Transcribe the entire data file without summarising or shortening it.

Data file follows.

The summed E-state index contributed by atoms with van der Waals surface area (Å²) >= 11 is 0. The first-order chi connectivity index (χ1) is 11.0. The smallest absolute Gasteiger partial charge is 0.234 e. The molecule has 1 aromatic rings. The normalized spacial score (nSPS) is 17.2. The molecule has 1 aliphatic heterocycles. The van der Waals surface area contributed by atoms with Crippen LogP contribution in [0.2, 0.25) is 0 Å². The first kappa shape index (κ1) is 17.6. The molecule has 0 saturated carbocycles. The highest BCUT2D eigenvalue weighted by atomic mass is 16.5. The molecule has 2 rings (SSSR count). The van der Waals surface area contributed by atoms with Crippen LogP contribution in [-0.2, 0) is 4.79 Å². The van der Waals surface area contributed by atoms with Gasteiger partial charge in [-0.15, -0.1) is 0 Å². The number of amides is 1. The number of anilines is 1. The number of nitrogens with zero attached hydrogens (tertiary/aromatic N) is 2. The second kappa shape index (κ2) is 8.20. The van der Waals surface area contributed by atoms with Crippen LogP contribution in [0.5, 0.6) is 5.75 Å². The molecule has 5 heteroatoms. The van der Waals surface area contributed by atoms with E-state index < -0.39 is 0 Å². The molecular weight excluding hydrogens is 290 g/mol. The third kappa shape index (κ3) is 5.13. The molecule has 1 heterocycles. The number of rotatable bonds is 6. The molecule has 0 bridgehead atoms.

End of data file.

The summed E-state index contributed by atoms with van der Waals surface area (Å²) >= 11 is 0. The first-order chi connectivity index (χ1) is 11.0. The smallest absolute Gasteiger partial charge is 0.234 e. The molecule has 1 aromatic rings. The normalized spacial score (nSPS) is 17.2. The molecule has 1 aliphatic heterocycles. The van der Waals surface area contributed by atoms with Crippen LogP contribution in [0.2, 0.25) is 0 Å². The first kappa shape index (κ1) is 17.6. The molecule has 0 saturated carbocycles. The highest BCUT2D eigenvalue weighted by atomic mass is 16.5. The molecule has 2 rings (SSSR count). The van der Waals surface area contributed by atoms with Crippen LogP contribution in [-0.2, 0) is 4.79 Å². The van der Waals surface area contributed by atoms with Gasteiger partial charge in [-0.15, -0.1) is 0 Å². The number of amides is 1. The number of anilines is 1. The number of nitrogens with zero attached hydrogens (tertiary/aromatic N) is 2. The second kappa shape index (κ2) is 8.20. The van der Waals surface area contributed by atoms with Crippen LogP contribution in [0.5, 0.6) is 5.75 Å². The molecule has 5 heteroatoms. The van der Waals surface area contributed by atoms with E-state index < -0.39 is 0 Å². The molecular weight excluding hydrogens is 290 g/mol. The third kappa shape index (κ3) is 5.13. The molecule has 1 heterocycles. The number of rotatable bonds is 6. The molecule has 0 bridgehead atoms.